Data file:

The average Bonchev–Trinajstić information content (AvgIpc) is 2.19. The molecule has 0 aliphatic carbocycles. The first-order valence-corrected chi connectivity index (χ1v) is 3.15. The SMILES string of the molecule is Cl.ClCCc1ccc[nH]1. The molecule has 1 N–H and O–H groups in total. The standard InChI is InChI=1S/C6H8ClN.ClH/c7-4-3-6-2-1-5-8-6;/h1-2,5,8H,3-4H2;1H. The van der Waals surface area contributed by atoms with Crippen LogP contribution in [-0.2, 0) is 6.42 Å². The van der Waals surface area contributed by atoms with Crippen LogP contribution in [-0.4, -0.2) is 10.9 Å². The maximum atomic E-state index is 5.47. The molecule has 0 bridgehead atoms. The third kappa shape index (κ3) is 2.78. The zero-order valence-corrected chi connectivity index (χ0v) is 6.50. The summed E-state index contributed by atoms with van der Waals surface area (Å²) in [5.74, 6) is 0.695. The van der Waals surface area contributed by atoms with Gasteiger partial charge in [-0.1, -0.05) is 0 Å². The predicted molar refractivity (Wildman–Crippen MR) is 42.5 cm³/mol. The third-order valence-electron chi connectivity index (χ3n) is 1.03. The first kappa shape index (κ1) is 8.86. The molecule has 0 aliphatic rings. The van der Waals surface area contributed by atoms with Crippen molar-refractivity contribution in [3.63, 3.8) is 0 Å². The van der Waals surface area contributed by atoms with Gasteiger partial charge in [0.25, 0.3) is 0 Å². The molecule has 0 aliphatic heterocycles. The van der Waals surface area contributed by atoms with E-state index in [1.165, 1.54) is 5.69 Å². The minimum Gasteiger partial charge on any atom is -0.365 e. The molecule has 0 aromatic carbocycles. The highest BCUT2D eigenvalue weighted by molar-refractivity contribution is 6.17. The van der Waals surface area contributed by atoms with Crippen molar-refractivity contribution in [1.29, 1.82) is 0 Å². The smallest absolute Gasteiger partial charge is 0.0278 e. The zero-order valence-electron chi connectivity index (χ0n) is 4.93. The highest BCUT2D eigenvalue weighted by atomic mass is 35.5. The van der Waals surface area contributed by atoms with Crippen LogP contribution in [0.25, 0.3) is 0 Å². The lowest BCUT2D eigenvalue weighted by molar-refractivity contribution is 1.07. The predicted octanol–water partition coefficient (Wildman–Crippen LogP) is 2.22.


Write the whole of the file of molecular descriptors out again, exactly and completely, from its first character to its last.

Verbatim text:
The average Bonchev–Trinajstić information content (AvgIpc) is 2.19. The molecule has 0 aliphatic carbocycles. The first-order valence-corrected chi connectivity index (χ1v) is 3.15. The SMILES string of the molecule is Cl.ClCCc1ccc[nH]1. The molecule has 1 N–H and O–H groups in total. The standard InChI is InChI=1S/C6H8ClN.ClH/c7-4-3-6-2-1-5-8-6;/h1-2,5,8H,3-4H2;1H. The van der Waals surface area contributed by atoms with Crippen LogP contribution in [-0.2, 0) is 6.42 Å². The van der Waals surface area contributed by atoms with Crippen LogP contribution in [-0.4, -0.2) is 10.9 Å². The maximum atomic E-state index is 5.47. The molecule has 0 bridgehead atoms. The third kappa shape index (κ3) is 2.78. The zero-order valence-corrected chi connectivity index (χ0v) is 6.50. The summed E-state index contributed by atoms with van der Waals surface area (Å²) in [5.74, 6) is 0.695. The van der Waals surface area contributed by atoms with Gasteiger partial charge in [-0.1, -0.05) is 0 Å². The predicted molar refractivity (Wildman–Crippen MR) is 42.5 cm³/mol. The third-order valence-electron chi connectivity index (χ3n) is 1.03. The first kappa shape index (κ1) is 8.86. The molecule has 0 aliphatic rings. The van der Waals surface area contributed by atoms with Crippen molar-refractivity contribution in [3.63, 3.8) is 0 Å². The van der Waals surface area contributed by atoms with Gasteiger partial charge in [0.25, 0.3) is 0 Å². The molecule has 0 aliphatic heterocycles. The van der Waals surface area contributed by atoms with E-state index in [1.165, 1.54) is 5.69 Å². The minimum Gasteiger partial charge on any atom is -0.365 e. The molecule has 0 aromatic carbocycles. The highest BCUT2D eigenvalue weighted by molar-refractivity contribution is 6.17. The van der Waals surface area contributed by atoms with Crippen molar-refractivity contribution in [1.29, 1.82) is 0 Å². The smallest absolute Gasteiger partial charge is 0.0278 e. The zero-order valence-electron chi connectivity index (χ0n) is 4.93. The highest BCUT2D eigenvalue weighted by atomic mass is 35.5. The van der Waals surface area contributed by atoms with Crippen LogP contribution in [0.25, 0.3) is 0 Å². The lowest BCUT2D eigenvalue weighted by molar-refractivity contribution is 1.07. The predicted octanol–water partition coefficient (Wildman–Crippen LogP) is 2.22.